Food Crush: General Tso-Style Cauliflower at HSL

Food Crush: [foōd KRUSH] noun. An intense infatuation with a specific dish or meal, to the point where an individual thinks about it all the time and may drool a little when it crosses their mind. For example, her food crush on tacos was well known, to the point that everyone knew if you gave her tacos, she would be happy. 

Yes, I regularly develop food crushes. Sometimes they come and go with the seasons and the seasons of life. Sometimes I think about a dish all the time, and I never get to have it again. But the crush abides. And sometimes, more than a brief infatuation, it will become an abiding love for a specific dish with a regular pilgrimage to get reacquainted with it. That is the case for this food crush—I’ve loved it for over eight years. That’s a long time in the food relationship world. And I want you to fall in love too. 

I’ve been a fan of Salt Lake City restaurant HSL (Handle Salt Lake) since they opened. In fact, I was at their opening party in April 2015, judging by my Instagram feed and the charcuterie board I posted that day. The highlight of that evening was a dish I’ve been raving about ever since. And I know I’m not alone. Listed simply as “Cauliflower” under the hot section of the menu, it has been a staple and a star in Chef Briar Handly’s repertoire. The minimalist description on the menu suggests that this dish might be more than just your standard cauliflower: “General Tso’s style | sriracha vinaigrette | pickled Fresno.” But even that hint isn’t enough to convey just how good this shared plate is. 

When the Cauliflower shows up on the table, you might mistake it for a salad—topped with fresh frisée, cilantro, thinly shaved carrots and bright red pickled chiles, it looks like a vibrantly wild, edible Bird-of-paradise flower in a bowl. Splashed over the top like paint is the sriracha vinaigrette. 

Salt Lake City Restaurant

Underneath the crisp-cool, raw vegetables are piping hot, battered, deep-fried cauliflower dressed in a General Tso’s-style sauce. When I say dressed, I mean lightly dressed so the breading doesn’t get soggy. For ultimate sauce dispersal control, there is a nice puddle of the sauce in the base of the bowl for dipping and scraping up. The cauliflower is tender-crisp and avoids the internal mushiness of many deep-fried vegetables. The contrast of the cold salad greens, the spicy sriracha, the tart-spicy pickled Fresno chilies (a signature of Chef Briar), and the warm, crunchy cauliflower is a well-executed balancing act.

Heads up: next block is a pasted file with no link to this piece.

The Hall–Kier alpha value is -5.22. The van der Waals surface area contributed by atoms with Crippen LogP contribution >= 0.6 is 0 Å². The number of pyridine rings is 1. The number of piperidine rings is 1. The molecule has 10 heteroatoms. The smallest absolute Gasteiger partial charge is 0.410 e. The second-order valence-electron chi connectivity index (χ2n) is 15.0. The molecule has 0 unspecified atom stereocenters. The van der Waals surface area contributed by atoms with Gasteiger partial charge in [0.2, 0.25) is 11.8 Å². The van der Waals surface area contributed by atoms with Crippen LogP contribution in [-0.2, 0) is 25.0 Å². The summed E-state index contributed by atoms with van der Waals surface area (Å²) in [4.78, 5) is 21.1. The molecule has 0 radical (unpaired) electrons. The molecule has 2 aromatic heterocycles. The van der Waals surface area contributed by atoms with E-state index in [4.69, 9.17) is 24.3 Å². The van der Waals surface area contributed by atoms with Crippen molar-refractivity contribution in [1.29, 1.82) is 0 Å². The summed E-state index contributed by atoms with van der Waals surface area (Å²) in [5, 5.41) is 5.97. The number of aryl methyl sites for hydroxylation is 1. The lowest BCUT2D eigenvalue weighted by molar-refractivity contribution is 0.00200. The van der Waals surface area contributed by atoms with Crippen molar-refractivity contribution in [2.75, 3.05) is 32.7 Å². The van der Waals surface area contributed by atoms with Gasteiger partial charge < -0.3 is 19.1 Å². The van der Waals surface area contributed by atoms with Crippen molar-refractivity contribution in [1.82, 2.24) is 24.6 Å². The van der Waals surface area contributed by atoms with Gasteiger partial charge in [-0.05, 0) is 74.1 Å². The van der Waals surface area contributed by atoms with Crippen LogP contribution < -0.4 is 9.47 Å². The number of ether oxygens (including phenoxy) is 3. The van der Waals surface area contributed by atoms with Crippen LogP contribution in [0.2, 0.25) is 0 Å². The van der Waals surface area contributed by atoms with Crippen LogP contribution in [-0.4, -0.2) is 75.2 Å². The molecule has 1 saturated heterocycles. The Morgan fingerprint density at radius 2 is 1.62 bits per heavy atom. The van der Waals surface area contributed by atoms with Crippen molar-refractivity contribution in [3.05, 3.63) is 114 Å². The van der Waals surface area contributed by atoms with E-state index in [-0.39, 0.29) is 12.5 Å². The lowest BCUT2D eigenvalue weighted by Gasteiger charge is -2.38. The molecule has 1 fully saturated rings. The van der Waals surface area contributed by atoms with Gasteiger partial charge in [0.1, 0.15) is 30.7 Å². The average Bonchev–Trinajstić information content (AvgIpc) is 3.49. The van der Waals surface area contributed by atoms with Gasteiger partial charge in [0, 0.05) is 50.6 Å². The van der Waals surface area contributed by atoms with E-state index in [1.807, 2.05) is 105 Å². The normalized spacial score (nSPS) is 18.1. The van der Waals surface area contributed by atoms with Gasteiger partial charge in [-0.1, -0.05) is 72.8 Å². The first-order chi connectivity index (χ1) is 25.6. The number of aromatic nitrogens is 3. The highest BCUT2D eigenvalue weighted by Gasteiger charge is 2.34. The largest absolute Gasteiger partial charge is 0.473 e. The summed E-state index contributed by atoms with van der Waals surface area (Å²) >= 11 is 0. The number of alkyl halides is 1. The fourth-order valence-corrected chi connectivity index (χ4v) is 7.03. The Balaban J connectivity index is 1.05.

General Tso (Zuo Zongtang) was an actual general from the Hunan province of China in the 1800s, but he would never have sampled his namesake dish. Like any famed dish, the origin is as sticky as the sauce. It might have been derived from a simple chicken dish from the province with the word “zongtang” showing up in a same-spelling-different-meaning kind of way. The meaning of “ancestral meeting hall” may be a bit of a stretch. Still, food historians make a strong argument for the possibility. The other two possible originators were immigrant restaurateurs in New York City in the 1970s: Chef Peng Chang-kuei and Chef T. T. Wang. The origins of the current General Tso’s chicken recipe, known for its crispy fried meat, can be traced back to Chef Wang, who initially may have called it “General Ching’s chicken.” The more familiar name, “General Tso’s chicken,” is attributed to Chef Peng, who prepared the dish using a different cooking technique. Either way, it was always made with chicken and “sweet” with spicy to appeal to the wimpier (at the time) American palate. 

Chef Handley flips the notion that the dish must contain chicken to be toothsome. As a matter of fact, he has toned down the sticky sweet as well. A dish where you won’t miss the meat, still enjoy the heat and aren’t overpowered by the sweetness feels refreshing. I wouldn’t call it “elevated” because I hate that term and its racially-charged connotations that something traditional wasn’t great to begin with. But it is a playfully vegetal homage where you might ask, “What chicken?” And you might just fall in love to boot. It is well worth the trip to HSL for this dish alone. 

If You Go…

HSL (Handle Salt Lake, 418 E.200 South, SLC, 801-539-9999) 
Reservations are recommended

Find more of Lydia’s crushes at Salt Lake City restaurants here!

Lydia Martinez
Lydia Martinez
Lydia Martinez is a freelance food, travel, and culture writer. She has written for Salt Lake Magazine, Suitcase Foodist, and Utah Stories. She is a reluctantly stationary nomad who mostly travels to eat great food. She is a sucker for anything made with lots of butter and has been known to stay in bed until someone brings her coffee. Do you have food news? Send tips to

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